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  Reply # 447434 10-Mar-2011 22:59
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It is a common misconception that the CGA allows you to simply approach the retailer or manufacturer and lodge a claim in order for the fault to be immediately remedied. In reality the retailer or manufacturer has no obligation to you unless you have a binding ruling from the Disputes Tribunal.

Your first step is to make a formal request for Apple to provide a remedy if you haven't already done so. If that gives you no joy then you need to consider whether pursuing action in the Disputes Tribunal is worthwhile, but that option is certainly open to you.



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Ultimate Geek
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  Reply # 449248 17-Mar-2011 14:37
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Thanks for the advice guys, will let you know how I go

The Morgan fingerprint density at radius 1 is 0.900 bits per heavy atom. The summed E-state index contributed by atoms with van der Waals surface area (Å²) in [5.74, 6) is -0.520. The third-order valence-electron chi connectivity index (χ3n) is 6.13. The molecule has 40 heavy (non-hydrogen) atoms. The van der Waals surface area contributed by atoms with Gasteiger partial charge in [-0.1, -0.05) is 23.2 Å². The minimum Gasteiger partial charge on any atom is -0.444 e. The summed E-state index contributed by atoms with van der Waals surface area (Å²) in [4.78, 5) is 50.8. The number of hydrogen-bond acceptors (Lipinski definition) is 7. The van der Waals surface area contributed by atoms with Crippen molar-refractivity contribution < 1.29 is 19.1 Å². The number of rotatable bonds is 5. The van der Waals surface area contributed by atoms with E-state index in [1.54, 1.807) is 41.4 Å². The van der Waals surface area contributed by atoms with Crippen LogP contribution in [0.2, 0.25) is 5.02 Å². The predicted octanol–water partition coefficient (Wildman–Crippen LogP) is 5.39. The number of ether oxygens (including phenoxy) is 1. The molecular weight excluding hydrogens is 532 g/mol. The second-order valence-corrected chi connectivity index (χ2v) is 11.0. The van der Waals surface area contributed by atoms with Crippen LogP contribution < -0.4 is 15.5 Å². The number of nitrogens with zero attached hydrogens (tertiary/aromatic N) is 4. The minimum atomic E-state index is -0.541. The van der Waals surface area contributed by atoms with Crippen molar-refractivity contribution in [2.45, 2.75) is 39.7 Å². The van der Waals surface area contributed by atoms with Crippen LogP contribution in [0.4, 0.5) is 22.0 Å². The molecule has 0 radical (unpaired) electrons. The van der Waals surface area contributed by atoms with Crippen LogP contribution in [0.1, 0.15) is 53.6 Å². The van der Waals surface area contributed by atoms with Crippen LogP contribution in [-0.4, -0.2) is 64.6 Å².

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  Reply # 449530 18-Mar-2011 11:20
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alasta: It is a common misconception that the CGA allows you to simply approach the retailer or manufacturer and lodge a claim in order for the fault to be immediately remedied. In reality the retailer or manufacturer has no obligation to you unless you have a binding ruling from the Disputes Tribunal.


No it is not.

The CGA places an obligation on the retailer and importer/manufacturer to provide a remedy.

You sometimes need to take it to the disputes tribunal to clarify what that remedy should be.

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  Reply # 449547 18-Mar-2011 12:18
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graemeh: